After advancing to the national tournament last season where they lost the only two games they played, the TWU Pioneers have plenty of motivation to make another long run.
But with a new cast of characters fused with six returners, the Pioneers are searching for the incentive to raise their game to the next level. That quest begins today in Canyon with the Lone Star Conference tournament at West Texas A&M’s Schaeffer Park.
The Pioneers (33-16) earned the No. 3 seed with an 18-10 conference record and will face No. 6 seed Tarleton State (20-29, 10-17 LSC) at 11 a.m. today, with the winner advancing to play No. 2 seed Angelo State at 4 p.m.
TWU won the season series 3-1 against the TexAnns and will look to emulate last season’s success that saw the Pioneers beat Cameron, Midwestern State and West Texas on the road to the conference tournament championship.
After coaching Central Oklahoma to its first national title last season, TWU head coach Genny Stidham knows what’s required this time of the year.
“I think we haven’t played our best ball yet, so I’m hoping it comes together in the next week, because that’s all we have left,” Stidham said. “Hopefully we’re the team that can put it all together — the hitting, the base running and the defense — and come out with some wins. You have to find that motivation. You always have the heart, but you have to find that motivation and that something that causes you to dig down deep that says, ‘Hey we’re better than this and we’re going to prove that we’re better than this.’”
TWU seniors Bailey Vrazel, Katie Hines, Brandie Lander and Amanda Ruiz and juniors Kendra Sancet and Sarah Wittenburg return from last season’s trip to Salem, Va., with a chip on their shoulders and hunger in their hearts.
“Not playing how you want to and not having everything pan out like we wanted, experiencing that level of competition and knowing you were completely capable of winning it — yeah, it left a bitter taste in our mouth,” Vrazel said of the national tournament. “We don’t want to do what we did last year. We just have to get there, and it starts with the conference tournament.”
Stidham has seen that passion burning in the returning players since she took the job in August.
“There’s six of them out there, and I think that’s been their plan and their expectations since the day I stepped on campus,” she said. “People always want to congratulate you after you go to the national tournament, even when you fall short.
“But for an athlete and a coach and you’re that close and you fall short, you can’t accept and understand the pride at that point in time because all you know as a competitor is that you’ve fallen short. These girls still have that same mentality. I feel like this season they haven’t gotten to enjoy that because they want to get back to where they were. I see it day in and day out that those girls want to get back.”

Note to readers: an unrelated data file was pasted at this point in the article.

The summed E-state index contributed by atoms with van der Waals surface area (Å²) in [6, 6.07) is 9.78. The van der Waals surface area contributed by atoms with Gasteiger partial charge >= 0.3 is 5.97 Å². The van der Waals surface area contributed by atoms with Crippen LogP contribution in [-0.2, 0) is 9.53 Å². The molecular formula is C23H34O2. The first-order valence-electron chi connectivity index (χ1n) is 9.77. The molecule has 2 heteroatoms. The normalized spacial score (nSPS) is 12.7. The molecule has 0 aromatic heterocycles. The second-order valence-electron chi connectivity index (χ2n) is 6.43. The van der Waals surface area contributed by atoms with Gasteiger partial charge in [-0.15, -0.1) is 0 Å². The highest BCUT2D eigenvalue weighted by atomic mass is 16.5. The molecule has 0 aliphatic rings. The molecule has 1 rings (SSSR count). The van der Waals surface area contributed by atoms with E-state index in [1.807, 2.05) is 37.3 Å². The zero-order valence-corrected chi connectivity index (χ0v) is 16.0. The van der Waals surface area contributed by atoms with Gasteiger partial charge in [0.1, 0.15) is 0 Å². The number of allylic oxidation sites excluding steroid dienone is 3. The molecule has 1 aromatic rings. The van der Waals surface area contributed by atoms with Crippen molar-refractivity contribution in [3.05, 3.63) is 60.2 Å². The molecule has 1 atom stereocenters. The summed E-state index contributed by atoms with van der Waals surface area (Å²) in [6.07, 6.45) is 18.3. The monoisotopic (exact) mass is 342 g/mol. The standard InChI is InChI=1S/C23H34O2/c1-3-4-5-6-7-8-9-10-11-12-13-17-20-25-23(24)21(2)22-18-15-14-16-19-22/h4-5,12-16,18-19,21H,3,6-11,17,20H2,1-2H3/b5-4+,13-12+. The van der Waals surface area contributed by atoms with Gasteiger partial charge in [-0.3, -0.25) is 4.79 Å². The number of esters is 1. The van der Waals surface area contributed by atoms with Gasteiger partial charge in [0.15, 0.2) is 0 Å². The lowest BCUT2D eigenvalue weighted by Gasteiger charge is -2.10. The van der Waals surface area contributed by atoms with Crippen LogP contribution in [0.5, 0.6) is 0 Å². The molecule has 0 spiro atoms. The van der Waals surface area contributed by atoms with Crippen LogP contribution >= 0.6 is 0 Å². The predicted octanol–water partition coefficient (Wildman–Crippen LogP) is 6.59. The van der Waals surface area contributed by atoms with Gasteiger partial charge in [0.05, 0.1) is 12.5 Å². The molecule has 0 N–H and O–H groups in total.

Although TWU didn’t match last year’s feat of earning the top seed in the LSC tournament, Vrazel said the Pioneers can still reach their potential.
“We came in this year knowing we didn’t have to take the same route to get to where we want to be,” Vrazel said. “All we wanted to do was to make postseason, and that’s where we are. Any team from here on out can go to the World Series. Last year was great, but we’re a new team and we’re at where we want to be at this point.”
Stidham said advancing is going to take a new level of mental fortitude.
“I have told this team over and over that they have the capabilities,” Stidham said. “We just have to be a little bit smarter with the decisions we make. A lot of it is just mental. It’s taking the time and effort, understanding the situation and looking where the runners are. When you’re prepared like that, good things will happen. We’ve got to fine-tune it so that we start making smarter plays in certain situations.”
Vrazel, who’s seen the highs and lows of the conference tournament, said it’s crucial that the Pioneers don’t look past anyone and take things one inning at a time.
“Of course, we all set that as a team goal that we wanted to get back there,” Vrazel said. “Things can happen, but the only difference is being prepared to reach that goal, by taking the small steps to get there. You have to play every game like it’s your last, and if you can do that, then you have a really good shot at being at the end.”
PATRICK HAYSLIP can be reached at 940-566-6873 and via Twitter at @PatrickHayslip.